·       48% of the respondents who watched films on TV as a child go to the cinema at least every few months or more, compared to 20% who did not.


Whitby in Shorts 5 - 22nd May 09

WHITBY COLISEUM (contact tel: 01947 825000 - email: This email address is being protected from spambots. You need JavaScript enabled to view it.)

Friday 22nd May 2009, 7.30pm

Fifth in the monthly series of locally made short-films, "WHITBY IN SHORTS[5]" follows the hugely successful previous events with another entertaining and diverting programme, plus a special guest appearance of Dominic Windram's back-projection poetic performance piece "Artificial Eden". (Visit for further details).

If you have made a short film in the Whitby/NYM/Esk Valley/Cleveland region, and would like to see it screened at "WHITBY IN SHORTS", please contact the organisers through the website.

We are delighted to announce that the "Whitby in Shorts" International Short-Film Festival(WiSiS-FF, pronounced "wississiffi") will be taking place from 5th to 13th September this year. Full details on the website. Please give us your support and join us there!


Whitby in Shorts, part IV

At WHITBY COLISEUM (contact tel: 01947 825000 - email: This email address is being protected from spambots. You need JavaScript enabled to view it.)

Friday 17th April 2009, 7.30pm
£5, Under18s £2.50

Fourth in the monthly series of locally made short-films, "WHITBY IN SHORTS[4]" follows the hugely successful previous events with another excellent and engaging programme. (Visit for further details.


Biju viswanath's new feature film Marathon

"Marathon displays the resolve, discipline and courage of two human beings running for their lives, qualities that can sustain us all in life's marathon."

marathon2.jpgAcclaimed director, Biju Viswanath, featured previously here on Netribution, writes in with news of his adaptation of Richard Harteis' non-fiction work, Marathon. With a screenplay by Celia de Fréine, Marathon is a tale of courage, endurance, and finally, the triumph of love.

Marathon explores the relationship between Richard Harteis and William Meredith, former US Poet Laureate and winner of every major American award for poetry including the 1988 Pulitzer Prize. 

In the 17th year of their friendship, William sustains a debilitating stroke. Richard stands by his partner, fighting for the right to care for him, despite the inevitable restrictions on his own life, and against the wishes of William's family. Though the path they have chosen is not an easy one, their love and compassion see them through days of illness, therapy, and healing.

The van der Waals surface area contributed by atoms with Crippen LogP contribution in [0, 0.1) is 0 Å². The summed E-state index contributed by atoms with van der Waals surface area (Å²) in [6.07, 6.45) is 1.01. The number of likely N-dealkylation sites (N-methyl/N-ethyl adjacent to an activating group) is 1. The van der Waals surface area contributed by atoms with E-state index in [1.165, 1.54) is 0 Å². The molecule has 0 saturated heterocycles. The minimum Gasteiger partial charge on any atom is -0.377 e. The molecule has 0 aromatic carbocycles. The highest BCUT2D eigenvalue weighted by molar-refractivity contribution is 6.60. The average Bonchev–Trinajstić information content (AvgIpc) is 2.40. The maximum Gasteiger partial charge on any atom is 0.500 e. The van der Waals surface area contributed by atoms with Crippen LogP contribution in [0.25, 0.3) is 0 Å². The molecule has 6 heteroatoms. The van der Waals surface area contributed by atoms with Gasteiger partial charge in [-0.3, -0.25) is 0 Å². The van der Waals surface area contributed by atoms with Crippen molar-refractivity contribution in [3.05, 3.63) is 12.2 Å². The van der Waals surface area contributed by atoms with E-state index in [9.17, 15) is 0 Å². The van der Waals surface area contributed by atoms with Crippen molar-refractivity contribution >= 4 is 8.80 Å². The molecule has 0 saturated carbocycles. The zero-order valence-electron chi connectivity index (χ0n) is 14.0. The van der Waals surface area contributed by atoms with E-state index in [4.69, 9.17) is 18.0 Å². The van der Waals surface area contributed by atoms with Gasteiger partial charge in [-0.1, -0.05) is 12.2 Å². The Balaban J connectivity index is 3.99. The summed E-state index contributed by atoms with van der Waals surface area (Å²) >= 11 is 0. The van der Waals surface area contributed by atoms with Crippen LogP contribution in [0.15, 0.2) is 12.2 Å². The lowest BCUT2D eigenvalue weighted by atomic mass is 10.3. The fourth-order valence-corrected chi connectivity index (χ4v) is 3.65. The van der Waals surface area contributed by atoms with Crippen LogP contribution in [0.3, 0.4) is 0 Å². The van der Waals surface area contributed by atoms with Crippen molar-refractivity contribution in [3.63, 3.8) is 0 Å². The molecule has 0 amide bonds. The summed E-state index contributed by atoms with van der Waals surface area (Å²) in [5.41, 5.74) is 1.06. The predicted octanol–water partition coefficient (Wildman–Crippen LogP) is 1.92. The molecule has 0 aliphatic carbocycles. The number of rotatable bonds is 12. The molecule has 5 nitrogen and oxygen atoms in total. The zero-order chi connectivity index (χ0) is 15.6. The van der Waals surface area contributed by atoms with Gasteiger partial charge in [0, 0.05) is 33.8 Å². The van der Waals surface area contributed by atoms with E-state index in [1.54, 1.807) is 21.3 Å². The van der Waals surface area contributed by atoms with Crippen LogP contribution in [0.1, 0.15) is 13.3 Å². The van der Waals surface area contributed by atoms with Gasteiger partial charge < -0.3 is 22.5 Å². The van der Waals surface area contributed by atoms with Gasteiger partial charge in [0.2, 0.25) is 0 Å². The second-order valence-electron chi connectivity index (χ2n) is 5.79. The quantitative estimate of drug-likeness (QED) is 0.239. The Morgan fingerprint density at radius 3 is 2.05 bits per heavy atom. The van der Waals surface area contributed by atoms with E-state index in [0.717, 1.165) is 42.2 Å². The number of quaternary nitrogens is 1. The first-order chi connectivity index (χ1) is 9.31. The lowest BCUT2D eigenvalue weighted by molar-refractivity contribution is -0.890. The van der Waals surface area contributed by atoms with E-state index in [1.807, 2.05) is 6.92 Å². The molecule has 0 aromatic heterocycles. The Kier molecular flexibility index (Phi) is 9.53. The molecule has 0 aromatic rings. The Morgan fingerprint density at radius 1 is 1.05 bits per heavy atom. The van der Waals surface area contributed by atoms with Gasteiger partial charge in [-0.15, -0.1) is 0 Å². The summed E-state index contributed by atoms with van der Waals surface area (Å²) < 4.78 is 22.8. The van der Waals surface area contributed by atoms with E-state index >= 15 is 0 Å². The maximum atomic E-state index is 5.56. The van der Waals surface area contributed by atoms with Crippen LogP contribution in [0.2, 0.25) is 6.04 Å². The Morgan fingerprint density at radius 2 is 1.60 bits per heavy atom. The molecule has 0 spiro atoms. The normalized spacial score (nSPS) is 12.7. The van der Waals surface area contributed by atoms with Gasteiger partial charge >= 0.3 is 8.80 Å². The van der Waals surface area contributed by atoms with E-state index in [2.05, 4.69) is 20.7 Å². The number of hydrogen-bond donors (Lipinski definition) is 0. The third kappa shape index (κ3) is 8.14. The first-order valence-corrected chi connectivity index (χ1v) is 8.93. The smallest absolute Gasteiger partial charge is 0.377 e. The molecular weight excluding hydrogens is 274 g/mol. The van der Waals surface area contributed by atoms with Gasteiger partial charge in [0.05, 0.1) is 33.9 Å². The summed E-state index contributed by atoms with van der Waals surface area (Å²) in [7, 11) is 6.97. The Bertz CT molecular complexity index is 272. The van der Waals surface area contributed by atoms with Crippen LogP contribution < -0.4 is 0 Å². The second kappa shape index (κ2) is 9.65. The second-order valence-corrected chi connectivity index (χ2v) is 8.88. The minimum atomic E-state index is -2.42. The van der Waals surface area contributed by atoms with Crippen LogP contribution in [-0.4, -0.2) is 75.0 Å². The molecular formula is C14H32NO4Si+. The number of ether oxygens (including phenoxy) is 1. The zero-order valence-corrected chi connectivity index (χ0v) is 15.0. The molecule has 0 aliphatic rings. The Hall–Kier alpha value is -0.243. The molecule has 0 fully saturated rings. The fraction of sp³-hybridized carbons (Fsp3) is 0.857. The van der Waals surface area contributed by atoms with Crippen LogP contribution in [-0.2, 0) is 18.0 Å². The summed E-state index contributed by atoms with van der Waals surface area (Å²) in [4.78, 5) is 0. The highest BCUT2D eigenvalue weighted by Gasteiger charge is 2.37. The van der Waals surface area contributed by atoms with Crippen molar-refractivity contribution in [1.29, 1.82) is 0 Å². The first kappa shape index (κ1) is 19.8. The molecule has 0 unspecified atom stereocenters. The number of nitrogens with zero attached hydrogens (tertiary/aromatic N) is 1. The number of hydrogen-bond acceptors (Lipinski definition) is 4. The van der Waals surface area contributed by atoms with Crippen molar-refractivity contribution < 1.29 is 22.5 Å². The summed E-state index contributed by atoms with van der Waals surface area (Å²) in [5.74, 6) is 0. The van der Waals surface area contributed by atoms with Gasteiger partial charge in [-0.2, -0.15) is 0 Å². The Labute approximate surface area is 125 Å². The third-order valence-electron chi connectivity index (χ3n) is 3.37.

A New Kind of Movie Viral That's ‘Daylight Robbery’

From Rachel Devenport:

A new viral from the makers of British gangster film Daylight Robbery has been launched online  at

The cast and crew of the film teamed up with creative digital agency Silence to produce a personalised short which asks for viewers to sign up their friends to take part in the criminal gangs' next bank job. 


News from India : Dyke, Culture, Strike, Darfur and Lynch

So I arrived in Mumbai on the coldest day there in 46 years. It gave me a brief sense of bravado, strutting around saying, 'but it's scorching' as locals shivered in the 13 C dusk. The strutting didn't last long after I left my passport in one of the city's 55,000 taxis. Five hours and 32km later it turns up, making my first day feel at once both the unluckiest and most fortunate.

Actually the taxi ride to the airport (which I took three times that day) makes it clear just how lucky I am. Two weeks on, from the seclusion of a Goan beach I have become used to it, but still the poverty makes anything I've seen before pale into insignificance. Words do little justice, while filming seems gawkish, but the single image of a child, perhaps two years old, sitting in its own excrement while eating from the pavement, just opposite the gothic grandeur of CST, Asia's busiest train station, is forever burnt in my mind. In many ways it feels like the rest of the trip is about figuring out what I can do.

In the meantime, here's some of the film and culture news I've noticed since I've been here.